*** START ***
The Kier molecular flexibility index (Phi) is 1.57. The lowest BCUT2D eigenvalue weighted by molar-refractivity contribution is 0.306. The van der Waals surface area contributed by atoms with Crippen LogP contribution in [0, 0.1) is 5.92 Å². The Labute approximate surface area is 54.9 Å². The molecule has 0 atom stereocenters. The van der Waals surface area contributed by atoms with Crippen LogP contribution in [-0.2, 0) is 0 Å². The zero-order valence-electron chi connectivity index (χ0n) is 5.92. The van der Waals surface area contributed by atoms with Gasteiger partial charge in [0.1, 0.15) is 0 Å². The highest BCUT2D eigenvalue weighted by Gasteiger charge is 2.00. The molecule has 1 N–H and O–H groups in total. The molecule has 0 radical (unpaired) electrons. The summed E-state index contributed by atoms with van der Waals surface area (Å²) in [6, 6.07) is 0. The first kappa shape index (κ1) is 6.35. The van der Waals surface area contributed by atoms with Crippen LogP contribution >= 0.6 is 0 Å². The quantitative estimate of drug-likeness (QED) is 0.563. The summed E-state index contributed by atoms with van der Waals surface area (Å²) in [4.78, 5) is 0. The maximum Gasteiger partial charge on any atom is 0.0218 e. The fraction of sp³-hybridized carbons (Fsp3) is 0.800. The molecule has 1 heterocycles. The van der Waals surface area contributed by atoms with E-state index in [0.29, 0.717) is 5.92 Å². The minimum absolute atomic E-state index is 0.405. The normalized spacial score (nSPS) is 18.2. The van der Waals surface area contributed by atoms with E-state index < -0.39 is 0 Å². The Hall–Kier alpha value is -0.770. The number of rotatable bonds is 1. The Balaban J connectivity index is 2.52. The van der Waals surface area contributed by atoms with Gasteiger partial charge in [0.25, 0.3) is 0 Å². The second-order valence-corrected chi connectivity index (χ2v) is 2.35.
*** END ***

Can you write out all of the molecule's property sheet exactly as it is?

The Kier molecular flexibility index (Phi) is 1.57. The lowest BCUT2D eigenvalue weighted by molar-refractivity contribution is 0.306. The van der Waals surface area contributed by atoms with Crippen LogP contribution in [0, 0.1) is 5.92 Å². The Labute approximate surface area is 54.9 Å². The molecule has 0 atom stereocenters. The van der Waals surface area contributed by atoms with Crippen LogP contribution in [-0.2, 0) is 0 Å². The zero-order valence-electron chi connectivity index (χ0n) is 5.92. The van der Waals surface area contributed by atoms with Gasteiger partial charge in [0.1, 0.15) is 0 Å². The highest BCUT2D eigenvalue weighted by Gasteiger charge is 2.00. The molecule has 1 N–H and O–H groups in total. The molecule has 0 radical (unpaired) electrons. The summed E-state index contributed by atoms with van der Waals surface area (Å²) in [6, 6.07) is 0. The first kappa shape index (κ1) is 6.35. The van der Waals surface area contributed by atoms with Crippen LogP contribution >= 0.6 is 0 Å². The quantitative estimate of drug-likeness (QED) is 0.563. The summed E-state index contributed by atoms with van der Waals surface area (Å²) in [4.78, 5) is 0. The maximum Gasteiger partial charge on any atom is 0.0218 e. The fraction of sp³-hybridized carbons (Fsp3) is 0.800. The molecule has 1 heterocycles. The van der Waals surface area contributed by atoms with E-state index in [0.29, 0.717) is 5.92 Å². The minimum absolute atomic E-state index is 0.405. The normalized spacial score (nSPS) is 18.2. The van der Waals surface area contributed by atoms with E-state index < -0.39 is 0 Å². The Hall–Kier alpha value is -0.770. The number of rotatable bonds is 1. The Balaban J connectivity index is 2.52. The van der Waals surface area contributed by atoms with Gasteiger partial charge in [0.25, 0.3) is 0 Å². The second-order valence-corrected chi connectivity index (χ2v) is 2.35.